While the industrial revolution began in Britain, so did the current move toward ''small is beautiful.'' British investors helped develop the infrastructure of the US and Argentina as well as India. The shape of socialist as well as capitalist economies has been set by economists working in Britain - from Adam Smith and Karl Marx to Lord Keynes.
All mankind benefits from the work of perhaps the greatest scientist who ever lived, Sir Isaac Newton; the author of ''Origin of the Species, Charles Darwin; the explorations of Captain Cook; and philosophers such as Hume, Locke, and the Mills.
Beyond such giants of art and science; beyond such institutions as Greenwich Universal Time; beyond the Cambridge exams that measure academic excellence from Nigeria to Pakistan; beyond all this there is an intangible quality - a certain grace in discourse - that Great Britain has given the world.
This quality broadens our perspectives when Queen Elizabeth speaks French to Canadians celebrating their new Constitution; it bolsters our confidence in the possibility of concise and objective reporting when we hear a BBC news broadcast anywhere in the world.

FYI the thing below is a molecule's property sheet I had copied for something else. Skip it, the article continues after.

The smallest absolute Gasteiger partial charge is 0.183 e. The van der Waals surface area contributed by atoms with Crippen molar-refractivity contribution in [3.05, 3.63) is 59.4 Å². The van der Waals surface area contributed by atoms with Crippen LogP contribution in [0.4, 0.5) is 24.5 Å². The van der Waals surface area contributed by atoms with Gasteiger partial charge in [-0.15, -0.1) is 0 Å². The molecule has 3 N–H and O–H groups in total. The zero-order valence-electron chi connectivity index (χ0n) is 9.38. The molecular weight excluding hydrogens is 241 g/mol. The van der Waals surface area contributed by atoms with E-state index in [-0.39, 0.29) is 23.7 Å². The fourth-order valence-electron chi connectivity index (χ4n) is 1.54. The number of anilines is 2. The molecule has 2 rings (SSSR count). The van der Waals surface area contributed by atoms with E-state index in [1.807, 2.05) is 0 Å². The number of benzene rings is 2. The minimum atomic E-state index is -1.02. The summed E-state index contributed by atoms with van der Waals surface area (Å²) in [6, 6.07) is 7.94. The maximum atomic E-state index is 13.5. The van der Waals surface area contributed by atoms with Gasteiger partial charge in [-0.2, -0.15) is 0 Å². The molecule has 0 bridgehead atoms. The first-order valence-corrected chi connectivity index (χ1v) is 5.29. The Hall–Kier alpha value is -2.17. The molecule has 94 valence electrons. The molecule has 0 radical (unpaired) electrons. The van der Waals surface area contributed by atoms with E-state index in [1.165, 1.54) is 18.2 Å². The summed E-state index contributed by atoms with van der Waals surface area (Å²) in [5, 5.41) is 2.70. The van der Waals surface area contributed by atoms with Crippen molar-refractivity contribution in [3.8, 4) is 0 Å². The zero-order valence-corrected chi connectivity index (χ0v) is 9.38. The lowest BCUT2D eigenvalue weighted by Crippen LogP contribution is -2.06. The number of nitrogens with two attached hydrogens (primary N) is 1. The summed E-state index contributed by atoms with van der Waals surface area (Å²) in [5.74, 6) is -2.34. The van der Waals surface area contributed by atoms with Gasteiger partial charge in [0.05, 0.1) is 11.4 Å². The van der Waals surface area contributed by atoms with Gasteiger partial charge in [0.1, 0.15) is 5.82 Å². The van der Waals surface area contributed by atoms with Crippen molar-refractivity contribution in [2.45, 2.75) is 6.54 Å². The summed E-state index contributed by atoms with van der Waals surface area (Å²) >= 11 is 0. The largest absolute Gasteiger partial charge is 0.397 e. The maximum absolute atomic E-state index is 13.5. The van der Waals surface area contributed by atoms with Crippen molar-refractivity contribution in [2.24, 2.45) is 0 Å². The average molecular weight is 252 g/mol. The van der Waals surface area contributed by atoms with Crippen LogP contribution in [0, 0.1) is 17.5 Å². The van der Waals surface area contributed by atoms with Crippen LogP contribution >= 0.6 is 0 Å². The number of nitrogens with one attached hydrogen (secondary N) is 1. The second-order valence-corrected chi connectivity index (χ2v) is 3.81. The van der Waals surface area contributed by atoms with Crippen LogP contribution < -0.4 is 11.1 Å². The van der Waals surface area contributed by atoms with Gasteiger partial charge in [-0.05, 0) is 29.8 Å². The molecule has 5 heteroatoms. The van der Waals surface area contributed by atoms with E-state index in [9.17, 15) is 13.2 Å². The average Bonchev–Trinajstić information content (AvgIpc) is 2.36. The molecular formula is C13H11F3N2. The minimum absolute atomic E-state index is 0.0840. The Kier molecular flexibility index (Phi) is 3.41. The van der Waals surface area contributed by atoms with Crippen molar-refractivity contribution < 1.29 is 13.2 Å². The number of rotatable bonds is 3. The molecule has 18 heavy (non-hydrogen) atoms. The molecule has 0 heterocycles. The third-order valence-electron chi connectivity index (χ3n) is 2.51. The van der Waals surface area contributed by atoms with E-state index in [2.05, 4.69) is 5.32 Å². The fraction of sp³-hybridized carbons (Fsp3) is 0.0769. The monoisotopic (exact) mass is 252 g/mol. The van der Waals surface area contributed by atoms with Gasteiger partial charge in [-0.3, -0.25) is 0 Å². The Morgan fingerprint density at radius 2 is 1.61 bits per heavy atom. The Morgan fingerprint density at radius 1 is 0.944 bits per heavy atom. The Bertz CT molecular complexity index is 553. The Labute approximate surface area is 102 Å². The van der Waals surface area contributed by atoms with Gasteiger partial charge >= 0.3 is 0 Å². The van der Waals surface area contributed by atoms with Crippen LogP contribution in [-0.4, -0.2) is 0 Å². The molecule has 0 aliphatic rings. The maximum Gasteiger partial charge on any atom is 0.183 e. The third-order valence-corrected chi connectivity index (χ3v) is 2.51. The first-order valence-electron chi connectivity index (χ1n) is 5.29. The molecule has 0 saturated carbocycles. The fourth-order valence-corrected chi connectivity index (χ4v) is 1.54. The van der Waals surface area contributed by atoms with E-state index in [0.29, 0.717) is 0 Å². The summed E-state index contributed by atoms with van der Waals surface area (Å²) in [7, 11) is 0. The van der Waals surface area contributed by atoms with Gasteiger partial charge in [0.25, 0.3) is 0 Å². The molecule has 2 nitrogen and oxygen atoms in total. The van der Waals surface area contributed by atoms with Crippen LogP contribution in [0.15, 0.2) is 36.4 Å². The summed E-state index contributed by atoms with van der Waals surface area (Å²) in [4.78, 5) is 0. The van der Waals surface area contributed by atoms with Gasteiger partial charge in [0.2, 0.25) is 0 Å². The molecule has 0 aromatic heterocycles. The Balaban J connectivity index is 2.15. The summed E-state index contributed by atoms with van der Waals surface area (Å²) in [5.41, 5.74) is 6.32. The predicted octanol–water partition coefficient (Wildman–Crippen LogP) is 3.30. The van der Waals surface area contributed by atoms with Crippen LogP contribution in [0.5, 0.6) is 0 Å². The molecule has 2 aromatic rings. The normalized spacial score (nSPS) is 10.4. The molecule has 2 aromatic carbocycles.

This grace makes communication fruitful and meaningful in ways difficult to achieve in most cultures. One senses this quality in the frank give-and-take conversations of Australia or New Zealand after the deferential, status- and age-ridden communications prevailing in most of Asia. Even in Europe one notices the more open style of British participants in international meetings, uncluttered by concerns for grandeur, dolce vita, or wartime guilt burdening others.
The age of empire is behind us. The fact of interdependence and the question of what to do about it lie ahead. Britain has helped make the world interdependent - a point noted by Marx already in 1848. And it has given us many of the tools needed for coping with the dilemmas that interdependence entails.